A delicious aroma of the coffee cake in the kitchen fills the drawing room when I walk in. Ammu Joseph was in a relaxed mood at her home in Koramangala. She is absolutely fond of cooking and gardening.
Ammu, a 58-year-old independent journalist, watches media closely and this has always been on top of her list. She has also authored many books on media and the gender issues in media. She moved out of the mainstream media in the late 80s, because she thought she could contribute to the field from outside.
Excerpts from the interview.
So when did you decide to move out of the mainstream media and freelance?
When I moved to Bangalore. I was working in Mumbai as a magazine editor of the Indian Post, which was a Sunday magazine. So when the editors changed there, he wanted it to be all about entertainment, glamour and so on. And I was the wrong person for it.
So it was in the late 80s that I quit the mainstream media. Then I moved to Bangalore and decided to freelance. In some ways, there are disadvantages to it. But I find that I’ve been able to do work that is meaningful to me and obviously appreciated by some people. Now I am contributing less for mainstream media but I used to write quite regularly in various publications.
And then I also wrote books and helped NGOs with their communications. So in the process of doing that, I got much more informed in issues of street children, child labour and so on. I got in-depth knowledge on the subjects that I was anyways interested in, which in often not possible when you are a working journalist.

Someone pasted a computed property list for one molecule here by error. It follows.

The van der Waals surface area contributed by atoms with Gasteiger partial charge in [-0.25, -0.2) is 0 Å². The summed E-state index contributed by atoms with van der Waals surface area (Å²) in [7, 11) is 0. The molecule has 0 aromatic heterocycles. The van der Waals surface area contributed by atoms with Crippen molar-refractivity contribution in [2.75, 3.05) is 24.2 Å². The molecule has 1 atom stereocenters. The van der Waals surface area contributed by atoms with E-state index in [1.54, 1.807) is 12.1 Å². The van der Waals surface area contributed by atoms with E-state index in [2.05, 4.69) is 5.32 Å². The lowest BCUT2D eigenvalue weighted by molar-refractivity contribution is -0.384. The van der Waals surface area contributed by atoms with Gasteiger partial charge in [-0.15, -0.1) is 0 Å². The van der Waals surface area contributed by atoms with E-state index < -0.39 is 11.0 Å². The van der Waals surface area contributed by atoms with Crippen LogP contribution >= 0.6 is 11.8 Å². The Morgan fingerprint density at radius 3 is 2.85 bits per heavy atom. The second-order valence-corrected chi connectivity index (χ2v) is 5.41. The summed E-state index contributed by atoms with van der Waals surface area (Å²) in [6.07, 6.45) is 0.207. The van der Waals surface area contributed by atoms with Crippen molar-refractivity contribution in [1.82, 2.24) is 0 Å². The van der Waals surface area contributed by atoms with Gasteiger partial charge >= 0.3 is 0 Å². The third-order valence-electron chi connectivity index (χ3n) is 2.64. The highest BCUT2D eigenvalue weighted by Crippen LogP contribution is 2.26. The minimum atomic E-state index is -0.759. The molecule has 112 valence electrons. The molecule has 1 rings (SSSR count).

I found this very satisfying. And for me, climbing the ladder was not the whole point.
How do you find working as a freelancer compared to working in an organisation?
I personally opted to work independently. I was the first person to more or less reject the term freelance to describe myself. Because people think that it is some kind of hobby that people do. I started this whole thing of calling myself independent journalist. Now I find a lot of people using that. It is just a question of whether you are employed in a publication or not. You are a professional either way.
I wouldn’t advise a student who is straight out of journalism school, to work as a freelancer. Once you have worked with a publication, you have track records and your contacts built while working. That makes a big difference.
But the main disadvantage is, writers are poorly paid. I think you can’t really make a decent living from only writing. But at the same time, you are doing what you really enjoying.
A creative writer friend of mine has said, “You can somehow make a living out of what you like to do.”
There are a few people who are afraid of giving up a job even if that makes them unhappy. I don’t think it is worth being unhappy. I didn’t make that choice when I was a single mother and I had a responsibility but then later, I felt that it would not be good for me and my daughter if I was unhappy with my work and spent my day frowning.
You have been active about women’s rights issues. Where do you think Bangalore stands?
I think Bangalore has had a pretty good tradition of being good with women. Even in the late seventies, girls here were always going out alone and there was some kind of freedom of mobility. It has a cosmopolitan culture which is always much better for women. It has a tradition of being a women friendly city.